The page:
How to properly handle canned salmon to avoid spoilage?

To handle canned salmon properly and prevent spoilage, start by purchasing cans in good condition and checking the expiration date. 

Store the cans in a cool, dry place away from heat and sunlight, maintaining a temperature below 75°F (24°C). 

Follow the “first in, first out” rule, using older cans before newer ones. 

You should know that the shelf life of canned salmon is typically 2 to 5 years, but it is best to consume it within 2 to 3 years for optimal quality (8). 

If you open a can but do not use all the salmon, transfer the leftovers to a covered container and refrigerate for up to 2 to 3 days. 

For long-term storage of unopened cans, store them properly in a cool, dry place to extend their shelf life. 

By adhering to the guidelines exposed in this article, you could ensure the safety and quality of your canned salmon and safely enjoy it.


In this brief article, we answered the question “How to tell if canned salmon is bad” with an in-depth analysis of different ways to spot bad canned salmon. Moreover, we discussed the health implications of eating bad canned salmon and the shelf life of canned salmon.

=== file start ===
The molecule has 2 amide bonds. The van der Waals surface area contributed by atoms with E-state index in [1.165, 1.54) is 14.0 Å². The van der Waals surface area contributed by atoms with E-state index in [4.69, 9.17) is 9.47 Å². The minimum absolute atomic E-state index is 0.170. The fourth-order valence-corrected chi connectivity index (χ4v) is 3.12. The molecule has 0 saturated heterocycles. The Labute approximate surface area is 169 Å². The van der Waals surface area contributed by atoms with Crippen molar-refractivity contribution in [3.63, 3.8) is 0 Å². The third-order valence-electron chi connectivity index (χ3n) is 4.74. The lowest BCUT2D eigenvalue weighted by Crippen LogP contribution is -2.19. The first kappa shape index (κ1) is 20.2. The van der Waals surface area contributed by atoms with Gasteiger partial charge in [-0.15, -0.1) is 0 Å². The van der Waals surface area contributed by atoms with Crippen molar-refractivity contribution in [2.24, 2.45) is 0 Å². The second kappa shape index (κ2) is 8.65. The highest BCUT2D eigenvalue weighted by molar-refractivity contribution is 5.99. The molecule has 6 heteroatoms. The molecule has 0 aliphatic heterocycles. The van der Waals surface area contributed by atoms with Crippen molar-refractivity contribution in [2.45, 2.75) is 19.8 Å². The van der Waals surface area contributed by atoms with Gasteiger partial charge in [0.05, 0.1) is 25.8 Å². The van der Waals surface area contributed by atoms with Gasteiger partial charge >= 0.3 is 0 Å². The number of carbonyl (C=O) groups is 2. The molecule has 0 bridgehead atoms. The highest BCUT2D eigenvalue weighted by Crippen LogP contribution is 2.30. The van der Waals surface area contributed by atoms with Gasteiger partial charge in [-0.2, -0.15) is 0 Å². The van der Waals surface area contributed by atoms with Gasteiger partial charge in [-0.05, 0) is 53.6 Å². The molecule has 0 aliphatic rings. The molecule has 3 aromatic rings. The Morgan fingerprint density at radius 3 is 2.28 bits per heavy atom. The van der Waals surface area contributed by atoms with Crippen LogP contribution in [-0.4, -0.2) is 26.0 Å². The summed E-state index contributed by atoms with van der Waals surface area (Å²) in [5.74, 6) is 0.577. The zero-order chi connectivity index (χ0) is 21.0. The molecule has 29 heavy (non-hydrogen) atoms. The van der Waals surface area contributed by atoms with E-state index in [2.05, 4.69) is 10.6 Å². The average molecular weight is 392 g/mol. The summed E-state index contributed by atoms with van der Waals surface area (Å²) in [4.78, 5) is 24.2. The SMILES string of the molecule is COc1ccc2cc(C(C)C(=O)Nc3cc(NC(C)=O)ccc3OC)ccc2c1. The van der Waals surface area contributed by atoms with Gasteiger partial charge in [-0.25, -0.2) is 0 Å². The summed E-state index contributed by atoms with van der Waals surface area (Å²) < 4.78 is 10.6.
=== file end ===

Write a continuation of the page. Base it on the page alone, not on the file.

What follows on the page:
1. Stersky AK, Szabo R, Todd ECD, Thacker C, Dickie N, Akhtar M. Staphylococcus aureus Growth and Thermostable Nuclease and Enterotoxin Production in Canned Salmon and Sardines. J Food Prot [Internet]. 1986 Jun 1 [cited 2023 May 21];49(6):428–35. Available from: 

2. Stersky A, Todd E, Pivnick H. Food Poisoning Associated with Post-Process Leakage (PPL) in Canned Foods. J Food Prot [Internet]. 1980 Jun [cited 2023 May 21];43(6):465–77. Available from: 

3. Russell FE, Maretić Z. Scombroid poisoning: Mini-review with case histories. Toxicon. 1986 Jan 1;24(10):967–73. 

4. Toxin Production by Clostridium botulinum in Canned Foods on JSTOR [Internet]. [cited 2023 May 21]. Available from: 

5. Ting PT, Freiman A. The story of Clostridium botulinum: from food poisoning to Botox. Clin Med (Northfield Il) [Internet]. 2004 May 5 [cited 2023 May 3];4(3):258. Available from: 

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7. Patel P, Komorowski AS, Mack DP. An allergist’s approach to food poisoning. Ann Allergy, Asthma Immunol [Internet]. 2023 Apr 1 [cited 2023 May 5];130(4):444–51. Available from: 

8. Byun Y, Bae HJ, Cooksey K, Whiteside S. Comparison of the quality and storage stability of salmon packaged in various retort pouches. LWT – Food Sci Technol [Internet]. 2010 Apr 1 [cited 2023 May 21];43(3):551–5. Available from: